This Easter was a hard one for me so far. On Friday, I saw a headline out of the corner of my eye, “When Easter feels like Good Friday.” I had a sinking feeling in the pit of my stomach.
As I crawled through lent this year, my refrain was, Easter is almost here, Easter is almost here. Now that it was here it was almost harder in some ways. I felt like everything was supposed to be happy, we are supposed to be feasting, but I think I was in tears for half of this Easter week. I was exhausted from trying to reach the Resurrection and feeling like it’s so far away.
I repeated over and over “I believe,” because I choose to believe in the Resurrection and hope, but I heard myself in my head being like Martha, “I know we will rise, at the Resurrection of us all,” and then I crumble in fear for all of our struggles here. Jesus rose Lazarus after weeping with Martha when she said those words. I kept asking Him to understand where my fear is coming from and to be with me, and help me.
It feels arrogant though sometimes to ask for help when my worst problems are nothing compared to the horrors going on in the world. Every day there’s a new tragedy. Over 200 people died on Easter. How can we feast when the entire world is crying out in fear and pain? So I feel guilty for my joyful days, but then when I am caught up in my own misery I feel guilty for thinking my problems are anything in the grand scheme of things.
This Easter in particular was a weird one. How do you reconcile the birthday of Hitler/20th anniversary/national pot day with each other, let alone with Easter the next day? How do you reconcile incomparable world ending joy with unimaginable evil?
I think there was something happening this year. Something we couldn’t see. This lent it seemed like everyone was dying. Everytime I got on Facebook there was a new notification of someone dying. And these were not just any normal expected deaths, many of these were out of nowhere terrifying horrible things happening. The fire in Notre Dame was like a symbol for everything happening.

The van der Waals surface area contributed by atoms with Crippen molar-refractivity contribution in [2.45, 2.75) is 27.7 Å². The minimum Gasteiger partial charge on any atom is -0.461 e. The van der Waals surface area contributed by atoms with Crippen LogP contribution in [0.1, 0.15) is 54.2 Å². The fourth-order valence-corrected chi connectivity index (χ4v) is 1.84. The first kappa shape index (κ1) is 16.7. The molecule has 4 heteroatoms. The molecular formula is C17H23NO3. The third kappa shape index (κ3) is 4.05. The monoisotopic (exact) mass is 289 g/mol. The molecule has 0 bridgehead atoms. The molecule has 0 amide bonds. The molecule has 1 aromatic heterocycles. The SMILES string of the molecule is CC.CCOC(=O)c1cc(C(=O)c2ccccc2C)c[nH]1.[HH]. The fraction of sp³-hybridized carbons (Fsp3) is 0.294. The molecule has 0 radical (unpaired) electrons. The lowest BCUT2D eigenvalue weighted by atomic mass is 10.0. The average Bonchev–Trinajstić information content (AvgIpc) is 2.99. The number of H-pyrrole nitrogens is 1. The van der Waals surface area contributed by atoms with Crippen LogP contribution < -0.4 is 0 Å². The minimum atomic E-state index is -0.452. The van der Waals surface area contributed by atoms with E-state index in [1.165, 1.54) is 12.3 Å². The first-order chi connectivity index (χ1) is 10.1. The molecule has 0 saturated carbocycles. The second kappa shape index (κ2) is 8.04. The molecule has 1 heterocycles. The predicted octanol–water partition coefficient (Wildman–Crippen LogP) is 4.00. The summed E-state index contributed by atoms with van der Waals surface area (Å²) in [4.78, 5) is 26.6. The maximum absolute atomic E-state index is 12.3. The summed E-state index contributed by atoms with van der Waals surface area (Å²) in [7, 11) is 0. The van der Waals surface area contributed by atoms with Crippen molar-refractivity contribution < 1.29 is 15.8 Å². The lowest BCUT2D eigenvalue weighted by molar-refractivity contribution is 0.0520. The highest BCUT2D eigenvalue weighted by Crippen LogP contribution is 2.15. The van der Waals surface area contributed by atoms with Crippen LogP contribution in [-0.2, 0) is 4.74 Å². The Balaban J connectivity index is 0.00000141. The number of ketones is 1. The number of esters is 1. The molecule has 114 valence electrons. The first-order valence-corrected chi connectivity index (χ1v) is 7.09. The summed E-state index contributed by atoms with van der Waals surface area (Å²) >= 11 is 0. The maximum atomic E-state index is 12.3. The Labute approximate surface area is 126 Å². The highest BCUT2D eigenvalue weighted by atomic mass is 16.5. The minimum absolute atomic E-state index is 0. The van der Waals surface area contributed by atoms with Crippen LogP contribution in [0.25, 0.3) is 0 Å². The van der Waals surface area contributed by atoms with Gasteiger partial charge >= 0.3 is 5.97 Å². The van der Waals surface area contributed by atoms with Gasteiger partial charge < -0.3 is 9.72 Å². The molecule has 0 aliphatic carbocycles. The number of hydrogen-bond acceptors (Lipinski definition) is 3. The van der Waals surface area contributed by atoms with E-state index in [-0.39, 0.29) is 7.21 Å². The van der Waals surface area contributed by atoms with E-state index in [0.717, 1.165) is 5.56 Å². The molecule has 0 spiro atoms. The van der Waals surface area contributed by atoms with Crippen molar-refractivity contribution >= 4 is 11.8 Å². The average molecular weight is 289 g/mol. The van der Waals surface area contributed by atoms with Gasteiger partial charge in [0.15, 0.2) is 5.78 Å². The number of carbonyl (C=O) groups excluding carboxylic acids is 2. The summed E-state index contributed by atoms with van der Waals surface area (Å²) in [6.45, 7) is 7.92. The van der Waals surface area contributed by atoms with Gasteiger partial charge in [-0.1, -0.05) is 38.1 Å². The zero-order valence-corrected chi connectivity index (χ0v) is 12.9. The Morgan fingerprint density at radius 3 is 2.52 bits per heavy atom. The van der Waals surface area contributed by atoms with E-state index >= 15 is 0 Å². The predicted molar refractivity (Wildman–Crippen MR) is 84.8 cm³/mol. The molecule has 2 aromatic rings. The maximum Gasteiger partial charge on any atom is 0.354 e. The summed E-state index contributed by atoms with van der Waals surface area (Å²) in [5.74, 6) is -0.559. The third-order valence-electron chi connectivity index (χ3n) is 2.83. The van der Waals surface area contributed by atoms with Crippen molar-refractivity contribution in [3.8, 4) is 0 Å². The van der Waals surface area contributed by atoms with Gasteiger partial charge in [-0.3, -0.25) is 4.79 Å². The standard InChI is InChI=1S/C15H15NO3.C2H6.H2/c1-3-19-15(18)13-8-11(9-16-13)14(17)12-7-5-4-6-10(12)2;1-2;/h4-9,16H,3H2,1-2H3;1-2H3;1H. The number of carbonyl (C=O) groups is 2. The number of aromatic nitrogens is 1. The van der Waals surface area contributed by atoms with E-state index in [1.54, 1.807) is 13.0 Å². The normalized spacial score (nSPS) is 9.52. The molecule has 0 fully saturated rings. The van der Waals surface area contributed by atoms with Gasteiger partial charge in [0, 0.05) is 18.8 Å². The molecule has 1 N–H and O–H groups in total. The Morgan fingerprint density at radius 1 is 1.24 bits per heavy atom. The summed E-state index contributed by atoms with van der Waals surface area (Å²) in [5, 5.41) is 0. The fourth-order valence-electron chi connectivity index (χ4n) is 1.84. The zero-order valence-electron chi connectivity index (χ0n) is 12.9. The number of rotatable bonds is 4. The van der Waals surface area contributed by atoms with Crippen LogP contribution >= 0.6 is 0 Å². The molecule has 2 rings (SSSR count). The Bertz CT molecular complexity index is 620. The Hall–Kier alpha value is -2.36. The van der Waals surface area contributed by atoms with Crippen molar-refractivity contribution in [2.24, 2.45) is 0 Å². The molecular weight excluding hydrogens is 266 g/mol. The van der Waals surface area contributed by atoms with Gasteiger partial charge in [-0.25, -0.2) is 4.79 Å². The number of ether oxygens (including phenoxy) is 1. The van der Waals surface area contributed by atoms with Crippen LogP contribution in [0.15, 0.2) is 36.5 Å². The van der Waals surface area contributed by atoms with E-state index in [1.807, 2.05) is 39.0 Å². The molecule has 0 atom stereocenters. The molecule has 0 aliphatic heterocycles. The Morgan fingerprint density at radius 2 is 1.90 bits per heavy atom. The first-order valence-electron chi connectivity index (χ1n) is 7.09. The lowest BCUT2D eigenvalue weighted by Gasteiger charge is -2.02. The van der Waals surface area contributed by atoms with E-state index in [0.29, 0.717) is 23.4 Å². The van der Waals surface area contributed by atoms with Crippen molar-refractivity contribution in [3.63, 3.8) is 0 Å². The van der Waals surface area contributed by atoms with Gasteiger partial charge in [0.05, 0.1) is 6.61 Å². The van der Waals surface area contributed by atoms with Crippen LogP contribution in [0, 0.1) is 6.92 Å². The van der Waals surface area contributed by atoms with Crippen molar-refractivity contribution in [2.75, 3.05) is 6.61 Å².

Yet there have been little moments when I have seen hope in the world. One night when the world seemed so heavy, and so many terrifying deaths had been announced, I fell to my knees(and I hate kneeling) and I just begged for mercy. The next day was the most beautiful day outside, the sun was shining and everyone was happy. So many people were talking about how the world felt so much lighter. I know that my prayers were not the only ones going up that night, but that time I felt prayer work.
I didn’t realize during lent that it was the 20th anniversary of Columbine. I found out on Holy Saturday, and it seemed only fitting. Something about the gravity of this year made sense with that being the case. I had hoped that on Easter there would be some great turn around and this year would turn into everyone’s most amazing year ever. I know that’s a little crazy, but I’ve always been known to have high expectations. I can’t help being an idealist.
Well, there wasn’t a huge immediate turn around, but I’m starting to see little changes in people and even bigger changes in me, so I don’t know, maybe it’s a battle we have to fight the long way, maybe we have to feel like we have earned it or we won’t appreciate it, or maybe it’s just too big of a battle for one moment to win, but whatever the case, I am working on fighting every little battle that is given to me, and I believe that one day we will see the battles we have won.